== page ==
U.S. Forest Service planning teams must complete rapid assessments of ecosystem conditions on national forests and the effects on those ecosystems (such as this one at Cedar Lake) from stressors, such as climate change. U.S. Forest Service photo
This post is part of the Science Tuesday feature series on the USDA blog. Check back each week as we showcase stories and news from the USDA’s rich science and research portfolio.
From South Carolina’s coastal plain to the North Carolina mountains to the tropics of Puerto Rico to the southern Sierra Nevada region of California, climate change is on the minds of forest planners.
That’s because U.S. Forest Service planning teams in these areas are among the first to revise their land and resource management plans under the 2012 Planning Rule. To help them in their planning, land managers from the Francis Marion, Nantahala, Pisgah, El Yunque, Inyo, Sequoia, and Sierra national forests will turn to a web-based tool known as the Template for Assessing Climate Change Impacts and Management Options.
Forest Plans help guide the management of national forests and are typically revised every 10 to 15 years. The plans help ensure that national forests and grasslands continue to meet the requirements of the National Forest Management Act—for clean air and water, timber and other forest products, wildlife habitat, recreation and more. Read more »
El Yunque National Forest in Puerto Rico. At 28,000 acres, it’s the smallest national forest and the only tropical rain forest the Forest Service owns, boasting the greatest biodiversity among national forests.
This post is part of the Science Tuesday feature series on the USDA blog. Check back each week as we showcase stories and news from USDA’s rich science and research portfolio.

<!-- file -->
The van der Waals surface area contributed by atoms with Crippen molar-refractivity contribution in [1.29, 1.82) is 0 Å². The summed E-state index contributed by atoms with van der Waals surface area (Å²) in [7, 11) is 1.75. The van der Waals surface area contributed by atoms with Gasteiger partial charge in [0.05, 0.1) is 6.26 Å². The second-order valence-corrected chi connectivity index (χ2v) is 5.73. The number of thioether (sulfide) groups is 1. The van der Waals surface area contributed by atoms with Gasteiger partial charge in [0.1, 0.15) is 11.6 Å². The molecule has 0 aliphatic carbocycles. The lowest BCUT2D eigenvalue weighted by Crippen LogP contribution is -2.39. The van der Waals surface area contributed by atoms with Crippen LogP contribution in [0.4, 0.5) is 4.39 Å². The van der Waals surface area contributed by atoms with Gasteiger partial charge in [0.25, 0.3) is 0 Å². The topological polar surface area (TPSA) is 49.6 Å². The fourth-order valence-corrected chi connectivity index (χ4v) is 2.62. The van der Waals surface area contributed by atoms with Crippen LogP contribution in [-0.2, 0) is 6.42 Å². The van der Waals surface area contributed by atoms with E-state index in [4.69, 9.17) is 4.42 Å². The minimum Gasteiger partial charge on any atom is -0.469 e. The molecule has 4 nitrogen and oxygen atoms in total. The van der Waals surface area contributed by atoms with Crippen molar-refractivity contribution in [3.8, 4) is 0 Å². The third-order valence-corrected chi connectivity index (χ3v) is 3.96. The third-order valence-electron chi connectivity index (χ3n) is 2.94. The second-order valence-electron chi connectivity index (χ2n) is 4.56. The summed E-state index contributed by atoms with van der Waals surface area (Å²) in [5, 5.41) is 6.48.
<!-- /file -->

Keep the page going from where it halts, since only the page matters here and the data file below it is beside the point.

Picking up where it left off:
El Yunque National Forest in Puerto Rico is unique for the U.S. Forest Service. At 28,000 acres, it’s the smallest national forest and the only tropical rain forest managed by the Forest Service, boasting the greatest biodiversity among national forests. Read more »
In 2010, the U.S. Mint began issuing a series of quarters, such as this one from El Yunque National Forest, featuring national forests along with other sites highlighting ’America the Beautiful.’ Photo courtesy of the U.S. Mint
Imagine going to the grocery store and getting a national forest quarter as your change and holding onto it as a collector’s item. That can happen now because of the recent release of the El Yunque National Forest coin. The coin features the endangered Puerto Rican parrot and the coqui tree frog amongst tropical vegetation. Read more »
Puerto Rican Parrot, one of the 10 most endangered birds in the world.
Deep amid the dense greenery of a rain forest, U.S. Forest Service scientists are nursing a special patient back to health.
The patient is on pain medication, but lucid enough to ruffle his emerald green feathers and fill the room with angry squawks when a biologist removes him from an incubator. It is a Puerto Rican parrot with a broken leg, a serious injury for one of the world’s most endangered bird species. Read more »